Julian and Jane Sykes-Brown have happily owned a care home in Somerset for nearly 20 years and regularly pray for their residents and staff.
But now they are taking early retirement, because from 11 November they will not officially be allowed to set foot over the threshold of their own premises. Their decision has been taken reluctantly, but they cannot bring themselves to risk their own health by taking the experimental Covid ‘vaccine’.
Jane explains, “We fully understand that some have faith in the vaccine, but we believe it does not necessarily protect people and they are still open to getting this virus and any other viruses. The answer is in the immune system. As you get older the immune system weakens, but there are ways to help elderly people boost their ageing immune systems; vitamin D is one of them. We lost no more of our residents than any normal winter.”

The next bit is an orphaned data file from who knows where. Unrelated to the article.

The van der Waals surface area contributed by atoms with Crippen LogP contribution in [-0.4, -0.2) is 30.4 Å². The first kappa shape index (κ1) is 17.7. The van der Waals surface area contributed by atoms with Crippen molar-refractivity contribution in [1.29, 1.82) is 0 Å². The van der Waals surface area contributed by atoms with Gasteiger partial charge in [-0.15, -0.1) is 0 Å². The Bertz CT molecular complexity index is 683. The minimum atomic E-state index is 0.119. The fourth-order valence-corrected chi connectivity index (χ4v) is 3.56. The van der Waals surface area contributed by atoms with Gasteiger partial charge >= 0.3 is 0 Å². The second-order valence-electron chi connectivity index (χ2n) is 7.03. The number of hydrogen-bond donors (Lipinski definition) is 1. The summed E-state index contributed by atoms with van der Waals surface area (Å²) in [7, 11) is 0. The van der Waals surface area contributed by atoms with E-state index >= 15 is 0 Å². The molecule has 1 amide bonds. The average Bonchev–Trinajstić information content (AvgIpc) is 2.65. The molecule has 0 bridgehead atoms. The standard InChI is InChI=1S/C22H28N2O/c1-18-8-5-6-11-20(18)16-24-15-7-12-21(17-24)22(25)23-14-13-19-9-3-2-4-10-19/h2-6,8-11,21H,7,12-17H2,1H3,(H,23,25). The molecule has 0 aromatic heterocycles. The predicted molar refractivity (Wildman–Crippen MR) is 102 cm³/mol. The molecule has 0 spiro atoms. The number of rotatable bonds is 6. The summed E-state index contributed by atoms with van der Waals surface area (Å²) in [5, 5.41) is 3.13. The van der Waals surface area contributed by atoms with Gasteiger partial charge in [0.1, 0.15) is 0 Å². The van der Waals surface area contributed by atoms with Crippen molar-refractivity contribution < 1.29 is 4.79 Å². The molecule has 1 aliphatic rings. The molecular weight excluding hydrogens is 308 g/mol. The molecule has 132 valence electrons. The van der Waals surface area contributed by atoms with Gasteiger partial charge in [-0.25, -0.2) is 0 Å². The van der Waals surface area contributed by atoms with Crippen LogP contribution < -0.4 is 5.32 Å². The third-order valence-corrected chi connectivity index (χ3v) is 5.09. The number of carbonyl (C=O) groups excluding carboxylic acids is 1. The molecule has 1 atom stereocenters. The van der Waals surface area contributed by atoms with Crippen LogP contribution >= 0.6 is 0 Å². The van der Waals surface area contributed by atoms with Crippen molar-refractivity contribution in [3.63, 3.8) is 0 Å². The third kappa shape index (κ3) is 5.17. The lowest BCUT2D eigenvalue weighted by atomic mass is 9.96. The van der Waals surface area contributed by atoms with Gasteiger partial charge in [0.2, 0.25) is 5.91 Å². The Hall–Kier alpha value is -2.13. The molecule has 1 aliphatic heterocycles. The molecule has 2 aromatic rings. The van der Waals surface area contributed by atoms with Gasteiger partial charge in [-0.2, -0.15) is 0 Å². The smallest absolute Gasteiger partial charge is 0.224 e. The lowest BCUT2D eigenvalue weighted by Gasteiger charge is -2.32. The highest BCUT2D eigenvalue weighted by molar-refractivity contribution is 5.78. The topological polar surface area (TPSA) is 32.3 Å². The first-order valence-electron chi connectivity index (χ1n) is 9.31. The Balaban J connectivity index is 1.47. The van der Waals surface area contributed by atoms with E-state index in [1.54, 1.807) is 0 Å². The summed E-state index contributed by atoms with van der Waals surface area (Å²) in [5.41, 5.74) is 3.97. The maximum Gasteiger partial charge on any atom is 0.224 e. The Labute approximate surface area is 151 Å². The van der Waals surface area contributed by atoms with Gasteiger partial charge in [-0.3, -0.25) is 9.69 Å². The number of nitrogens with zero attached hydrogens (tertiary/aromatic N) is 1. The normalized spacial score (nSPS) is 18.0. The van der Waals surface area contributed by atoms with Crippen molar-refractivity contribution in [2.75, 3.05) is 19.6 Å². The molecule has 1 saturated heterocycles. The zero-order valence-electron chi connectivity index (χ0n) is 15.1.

Meanwhile their staff have been “coerced” by the CQC’s requirement for care home staff to be jabbed, according to the Sykes-Browns. And while eight staff members were reluctant to take the vaccine, all but three have now had their first dose.
“What a way to treat these people who are generally underpaid and undervalued and do the most amazing job”, says Jane. “They have been faithfully serving elderly people, some with severe dementia, throughout the lockdown. It means a lot for an elderly person who is often living away from their family and friends, and was then prevented from having visitors during lockdown, to hold their hands and give them a hug, most likely frowned upon by many.
“We strongly believe that people should have freedom of choice to take a new medical intervention without threat of losing one’s job.”
Meanwhile, they have consulted Paul Diamond, the UK’s leading barrister on religious and human rights. It is possible that situations like theirs could be seen as a case of a citizen being free to run a business.